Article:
I really enjoyed listening to this audio book, and highly recommend it. Treasure Island is clearly the archetype for most everything we think of when conjuring up pirates. Alfred Molina's narration is ideal here and I'll be looking for more of his readings.
The number of, and positive ranking of, the reviews for this book leave me puzzled.
The characters, generally, are very unlikable. The main protagonist is a raging alcoholic, a whore, a chronic liar, and is consistent in that she can be counted on to use incredibly poor judgment. Oh, and her favorite expression is "I'm sorry", of which she states a thousand times.
The women portrayed in this book are snarky, conniving, insulting, disloyal, and calculating. Or all of the above. The one thing they have in common is that their lives are somehow dissatisfying and it's a man's fault.
In the end, the writer has you focus on the despicable character of "Tom" leading the reader away from the fact that ALL the main characters are despicable. There is no victor here, no one to cheer for. Overall, quite depressing.
Oh yeah, the narration was good.
It's about a 13 (maybe 14) hour book that takes 17 hours to complete due to a VERY slow reading pace. At times the narrator is heard clearing his throat or licking his lips, so somewhat poor marks for production. The accents of FDR and women were just silly.
To the story… plays on the usual small southern town stereotypes, and probably accurately. It became quite predictable how it was all going to wrap up, but that's not unusual either, read: John Grisham.
Overall, an OK story with an OK reader. So, just OK.
Like all of Connelly's work, it's about the ride and not the destination. You should know the latter if you've read (listened) to him before. Still, pretty good writing, good narration, and being an LA boy, fun references. Good beach or vacation book.
Lot's of flowery exchanges, with too much focus on interpersonal relationships. Some of this would have been OK but the book seemed to drag on at times and at times felt like I was listening to the same passage over again. By reducing this component and adding a bit more about the issues of the day and the challenges they presented the book would improve IMO.
Edward Herman is a good narrator generally, but in this case was the wrong choice IMO.
His cadence and tone exacerbated the problem of the excessive gushing letters and memoirs.
This took longer to get through than most, for me, and I never really looked forward to the listen.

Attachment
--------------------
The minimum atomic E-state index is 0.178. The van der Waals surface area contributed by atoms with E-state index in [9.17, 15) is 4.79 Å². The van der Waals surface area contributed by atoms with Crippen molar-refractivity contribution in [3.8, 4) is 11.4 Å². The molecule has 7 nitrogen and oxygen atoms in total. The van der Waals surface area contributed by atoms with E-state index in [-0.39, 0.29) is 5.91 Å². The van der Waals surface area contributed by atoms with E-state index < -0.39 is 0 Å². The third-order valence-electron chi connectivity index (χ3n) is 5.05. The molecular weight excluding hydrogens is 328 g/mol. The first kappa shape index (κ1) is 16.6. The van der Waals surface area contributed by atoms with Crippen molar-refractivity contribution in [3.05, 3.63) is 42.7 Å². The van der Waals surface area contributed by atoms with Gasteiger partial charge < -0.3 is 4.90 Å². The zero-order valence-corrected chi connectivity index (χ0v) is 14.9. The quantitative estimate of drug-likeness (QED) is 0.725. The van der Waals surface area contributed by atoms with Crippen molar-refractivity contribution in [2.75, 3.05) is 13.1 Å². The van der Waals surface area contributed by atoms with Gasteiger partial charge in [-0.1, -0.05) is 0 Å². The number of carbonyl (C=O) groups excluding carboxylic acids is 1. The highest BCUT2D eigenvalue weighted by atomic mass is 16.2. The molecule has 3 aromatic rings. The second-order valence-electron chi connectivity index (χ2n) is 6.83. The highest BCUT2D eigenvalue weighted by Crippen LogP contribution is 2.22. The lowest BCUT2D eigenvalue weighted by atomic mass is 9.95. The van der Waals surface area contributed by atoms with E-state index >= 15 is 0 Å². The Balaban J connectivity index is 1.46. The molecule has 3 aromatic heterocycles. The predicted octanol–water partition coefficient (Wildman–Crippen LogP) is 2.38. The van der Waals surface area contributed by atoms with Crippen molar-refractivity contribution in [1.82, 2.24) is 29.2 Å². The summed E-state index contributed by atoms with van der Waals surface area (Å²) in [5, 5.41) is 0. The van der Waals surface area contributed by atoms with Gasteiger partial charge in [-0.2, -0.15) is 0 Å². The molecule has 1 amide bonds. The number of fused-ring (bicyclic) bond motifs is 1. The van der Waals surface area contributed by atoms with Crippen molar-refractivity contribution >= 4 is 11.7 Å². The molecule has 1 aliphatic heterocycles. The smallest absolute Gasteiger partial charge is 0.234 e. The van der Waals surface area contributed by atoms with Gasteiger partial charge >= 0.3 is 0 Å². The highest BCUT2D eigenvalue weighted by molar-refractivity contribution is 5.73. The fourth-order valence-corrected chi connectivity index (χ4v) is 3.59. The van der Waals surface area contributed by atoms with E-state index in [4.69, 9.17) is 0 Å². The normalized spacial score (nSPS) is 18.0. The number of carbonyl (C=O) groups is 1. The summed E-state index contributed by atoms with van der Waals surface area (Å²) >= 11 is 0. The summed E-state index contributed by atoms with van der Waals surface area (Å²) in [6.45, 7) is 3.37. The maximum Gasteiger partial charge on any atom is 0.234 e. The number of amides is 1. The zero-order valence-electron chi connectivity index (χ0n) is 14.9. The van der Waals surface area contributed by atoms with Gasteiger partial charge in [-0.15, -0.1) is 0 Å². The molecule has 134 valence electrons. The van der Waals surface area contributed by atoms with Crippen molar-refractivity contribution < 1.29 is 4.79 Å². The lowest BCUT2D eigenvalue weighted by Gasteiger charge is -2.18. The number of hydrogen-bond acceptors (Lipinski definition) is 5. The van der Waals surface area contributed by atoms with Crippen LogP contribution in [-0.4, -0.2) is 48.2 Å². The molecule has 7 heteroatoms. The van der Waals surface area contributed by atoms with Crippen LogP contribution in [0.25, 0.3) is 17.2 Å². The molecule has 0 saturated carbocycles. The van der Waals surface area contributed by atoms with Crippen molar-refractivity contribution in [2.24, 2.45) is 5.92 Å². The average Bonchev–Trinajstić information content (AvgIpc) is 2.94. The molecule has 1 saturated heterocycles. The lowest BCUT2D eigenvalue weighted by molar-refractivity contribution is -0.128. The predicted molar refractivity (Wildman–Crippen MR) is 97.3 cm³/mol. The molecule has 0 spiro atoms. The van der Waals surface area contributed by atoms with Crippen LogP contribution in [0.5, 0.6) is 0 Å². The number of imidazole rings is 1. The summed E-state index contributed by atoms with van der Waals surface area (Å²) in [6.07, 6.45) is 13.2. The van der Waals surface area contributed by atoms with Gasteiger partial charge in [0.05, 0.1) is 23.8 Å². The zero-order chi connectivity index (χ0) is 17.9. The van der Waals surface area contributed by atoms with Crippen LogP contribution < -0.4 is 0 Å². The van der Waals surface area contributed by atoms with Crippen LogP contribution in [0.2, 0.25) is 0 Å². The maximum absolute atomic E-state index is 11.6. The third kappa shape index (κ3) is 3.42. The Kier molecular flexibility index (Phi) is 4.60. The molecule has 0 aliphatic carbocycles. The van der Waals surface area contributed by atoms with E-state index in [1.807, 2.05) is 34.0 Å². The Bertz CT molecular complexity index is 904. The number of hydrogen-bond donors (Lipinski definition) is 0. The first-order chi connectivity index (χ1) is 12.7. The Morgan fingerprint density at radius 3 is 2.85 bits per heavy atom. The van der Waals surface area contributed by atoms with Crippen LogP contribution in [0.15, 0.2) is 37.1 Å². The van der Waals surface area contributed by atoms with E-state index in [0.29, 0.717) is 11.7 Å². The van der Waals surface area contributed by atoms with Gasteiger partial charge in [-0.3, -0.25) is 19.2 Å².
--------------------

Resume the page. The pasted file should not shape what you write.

Started strong but the middle of the book got drug down in a love story with fairly sappy dialog. About a fourth of this book could have been tossed and the result would have been a story with far more pace and tension. None of this is particularly unusual for King as he has often been accused of being paid by the word.
I found the end to be somewhat clunky as well. The "geologic" issues didn't make any sense and, frankly, was little insulting to the listener/reader after this tome.
The reviews here on Audible for 11-22-63 I find to be somewhat over-rated. It's just OK IMO. I've been through most of King's works and am a fan of his best stuff but he has certainly had his clunkers. This work is dangerously close to being in that latter category.
Lastly, Craig Wasson's narration is just excellent and I believe is largely responsible for this audio book being as well received as it is.
Quite entertaining with good narration. Fast paced and to-the-point. I gave it 4 stars because, frankly, this isn't literature. The writing played fairly fast and loose with the logistics of his endeavors, but still enough was there for me to think "ah hah" or "oh, yeah". Good character development which makes this story very engaging.
I read (listened to) the Butcher's Boy and the Informant before this one and find the ratings for Dance for the Dead too high. The narration is a let down. I have observed, for my own taste, that men can do women's voices pretty well but women fail when portraying men... generally. Beyond this observation, the narrator also sounded like she was reading rather than acting the parts, at times.
The writing and narration are quite flippant in style. Considering the subject matters, death, demons, child abuse, drug distribution and addiction, and especially the protagonist's own pending demise, it becomes irritating.
As with (seemingly) all stories with magic and witchcraft and supernatural powers, there are lot's of inconsistencies. Once these are noticed it's too much of an offense to overcome, for me, and I often think the author uses "magic" as a cheap trick similar to the literary dream sequence.
Fantasy, the occult, and the supernatural are big right now. I guess I'm not that trendy.
This is not in the same league as "A Short History of Nearly Everything". Though Bryson uses objects in different rooms of his "rectory" as jumping off points, he quickly and consistently starts his verbal meanderings and the listener is left wondering "what was the topic again"?
A lot about England's Victorian gilded age and English class, or lack thereof, and their class system. Overall the book doesn't seem very focused and we really don't learn much about the objects that populate our homes and their back story.
Still, pretty good because, hey, it's Bryson. Moderately recommended.
I enjoyed this well paced "page turner". It wasn't so black and white regarding who the characters were and what motivates them, which I appreciated. The narrator, Robertson Dean, was ideal.
I'll be listening/reading to more by Alex Berenson.
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